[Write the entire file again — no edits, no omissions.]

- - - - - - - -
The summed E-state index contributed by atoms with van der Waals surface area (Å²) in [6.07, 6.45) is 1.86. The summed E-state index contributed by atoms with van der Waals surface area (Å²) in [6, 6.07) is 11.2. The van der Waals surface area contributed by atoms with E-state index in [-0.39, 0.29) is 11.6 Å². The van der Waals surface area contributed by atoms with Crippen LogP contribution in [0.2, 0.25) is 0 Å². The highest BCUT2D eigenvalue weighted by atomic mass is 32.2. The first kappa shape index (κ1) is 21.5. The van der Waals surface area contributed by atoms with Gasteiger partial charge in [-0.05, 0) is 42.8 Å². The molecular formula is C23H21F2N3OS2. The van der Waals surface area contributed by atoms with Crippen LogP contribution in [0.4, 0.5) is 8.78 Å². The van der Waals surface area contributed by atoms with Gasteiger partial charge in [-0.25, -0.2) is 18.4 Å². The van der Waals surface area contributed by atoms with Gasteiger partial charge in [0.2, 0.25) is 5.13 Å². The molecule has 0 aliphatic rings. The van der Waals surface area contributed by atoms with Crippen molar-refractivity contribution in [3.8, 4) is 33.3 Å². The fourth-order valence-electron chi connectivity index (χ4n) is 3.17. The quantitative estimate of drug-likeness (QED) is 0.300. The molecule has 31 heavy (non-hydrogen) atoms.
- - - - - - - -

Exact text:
The summed E-state index contributed by atoms with van der Waals surface area (Å²) in [6.07, 6.45) is 1.86. The summed E-state index contributed by atoms with van der Waals surface area (Å²) in [6, 6.07) is 11.2. The van der Waals surface area contributed by atoms with E-state index in [-0.39, 0.29) is 11.6 Å². The van der Waals surface area contributed by atoms with Crippen LogP contribution in [0.2, 0.25) is 0 Å². The highest BCUT2D eigenvalue weighted by atomic mass is 32.2. The first kappa shape index (κ1) is 21.5. The van der Waals surface area contributed by atoms with Gasteiger partial charge in [-0.05, 0) is 42.8 Å². The molecular formula is C23H21F2N3OS2. The van der Waals surface area contributed by atoms with Crippen LogP contribution in [0.4, 0.5) is 8.78 Å². The van der Waals surface area contributed by atoms with Gasteiger partial charge in [-0.25, -0.2) is 18.4 Å². The van der Waals surface area contributed by atoms with Gasteiger partial charge in [0.2, 0.25) is 5.13 Å². The molecule has 0 aliphatic rings. The van der Waals surface area contributed by atoms with Crippen molar-refractivity contribution in [3.8, 4) is 33.3 Å². The fourth-order valence-electron chi connectivity index (χ4n) is 3.17. The quantitative estimate of drug-likeness (QED) is 0.300. The molecule has 31 heavy (non-hydrogen) atoms.